• 50 milligrams mg bictegravir/200 mg emtricitabine/25 mg tenofovir alafenamide

Biktarvy’s recommended dosages

Recommended dosages for Biktarvy in adults and children are described below.

Adult dosage

Biktarvy’s recommended dosage in adults is:

  • dose: one tablet that contains 50 mg bictegravir/200 mg emtricitabine/25 mg tenofovir alafenamide
  • frequency: once per day

Your doctor may prescribe a different dosage of Biktarvy based on several factors, including whether you have renal (kidney) problems. If you have questions about renal dosing for Biktarvy, talk with your doctor.

Child dosage

Biktarvy can be prescribed for children who weigh at least 14 kilograms (kg), which is about 31 pounds (lb). (One kg is about 2.2 lb.)

Biktarvy’s recommended dosage in children who weigh 14 kg (31 lb) to less than 25 kg (55 lb) is:

  • dose: one tablet that contains 30 mg bictegravir/120 mg emtricitabine/15 mg tenofovir alafenamide
  • frequency: once per day

Biktarvy’s recommended dosage in children who weigh 25 kg (55 lb) or greater is:

  • dose: one tablet that contains 50 mg bictegravir/200 mg emtricitabine/25 mg tenofovir alafenamide
  • frequency: once per day

Your child’s doctor may prescribe a different dosage of Biktarvy based on several factors, including whether they have kidney problems. If you have questions about the right dosage for your child, talk with their doctor.

Dosage considerations

Below are some things to consider about Biktarvy’s dosage.

  • Missing a dose. If you miss a dose of Biktarvy, take your missed dose as soon as you remember. However, it’s important that you don’t miss any doses of the drug. A missed dose can allow your HIV to become resistant to Biktarvy. This means that Biktarvy won’t work as well for treating your HIV. View these medication reminder options to help avoid missing doses. You could also set an alarm, use a timer, or download a reminder app on your phone.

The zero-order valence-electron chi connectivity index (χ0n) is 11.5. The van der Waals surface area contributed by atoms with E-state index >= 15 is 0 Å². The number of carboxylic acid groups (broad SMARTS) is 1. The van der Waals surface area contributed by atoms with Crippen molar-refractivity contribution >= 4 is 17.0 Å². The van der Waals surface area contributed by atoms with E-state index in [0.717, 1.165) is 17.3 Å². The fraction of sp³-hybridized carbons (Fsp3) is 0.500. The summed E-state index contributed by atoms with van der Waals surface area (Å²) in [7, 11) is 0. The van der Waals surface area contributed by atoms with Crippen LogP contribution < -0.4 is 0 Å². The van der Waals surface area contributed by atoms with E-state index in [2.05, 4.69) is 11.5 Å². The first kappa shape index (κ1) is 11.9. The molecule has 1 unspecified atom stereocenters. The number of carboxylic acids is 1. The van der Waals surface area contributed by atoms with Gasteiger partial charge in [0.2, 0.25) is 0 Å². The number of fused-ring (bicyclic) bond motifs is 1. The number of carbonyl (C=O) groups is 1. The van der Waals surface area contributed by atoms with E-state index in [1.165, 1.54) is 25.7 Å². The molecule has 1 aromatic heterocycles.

• Length of treatment. Doctors typically prescribe Biktarvy as a long-term treatment. You’ll likely take it long term if you and your doctor feel it’s safe and effective for your condition.

Biktarvy: Uses

Prescription drugs, such as Biktarvy, are approved by the Food and Drug Administration (FDA) to treat certain conditions.

Using Biktarvy for HIV

The FDA has approved Biktarvy to treat HIV-1. (HIV-1 is the most common form of HIV.)

For this use, doctors can prescribe Biktarvy for adults and children who weigh at least 14 kilograms (kg), which is about 31 pounds (lb). (One kg is about 2.2 lb.)

Biktarvy can be used in people who haven’t received HIV treatments in the past. It can also be used to replace an HIV treatment when all the following criteria are met:

  • HIV blood levels are below 50 copies per milliliter (mL)*
  • other HIV treatments used in the past were effective for HIV
  • HIV isn’t resistant† to any of the active drugs in Biktarvy

Biktarvy is considered a complete HIV treatment regimen. This means that the drug doesn’t need to be taken with other HIV treatments.

* HIV is measured in copies per mL on certain lab tests. This number indicates how many copies of the virus are inside the body.
† HIV treatment resistance happens when HIV makes changes to itself. These changes protect the virus from how the drug works to treat it. As a result, the drug no longer works to treat HIV.

About HIV

HIV is a virus that attacks certain white blood cells. Your immune system uses white blood cells to fight off infections. Without these cells, you’re more likely to have a serious, life threatening infection.

HIV can spread from person to person through certain bodily fluids. This includes vaginal fluids, semen, breast milk, and blood. HIV does not spread through tears or saliva.

Some people may have HIV for many years before they start experiencing symptoms. Symptoms of HIV can include:

If HIV isn’t treated, it can develop into AIDS. This is an advanced form of HIV that increases your risk of infection even more.

Using Biktarvy in children

The FDA has approved Biktarvy to treat HIV in children who weigh at least 14 kg, which is about 31 lb. For details, see “Using Biktarvy for HIV” above.

Finding a healthcare professional for Biktarvy

If you’re interested in taking Biktarvy, you can find a doctor who might prescribe it by searching here. You can also prepare for your appointment by visiting Healthgrades’ appointment guide for HIV.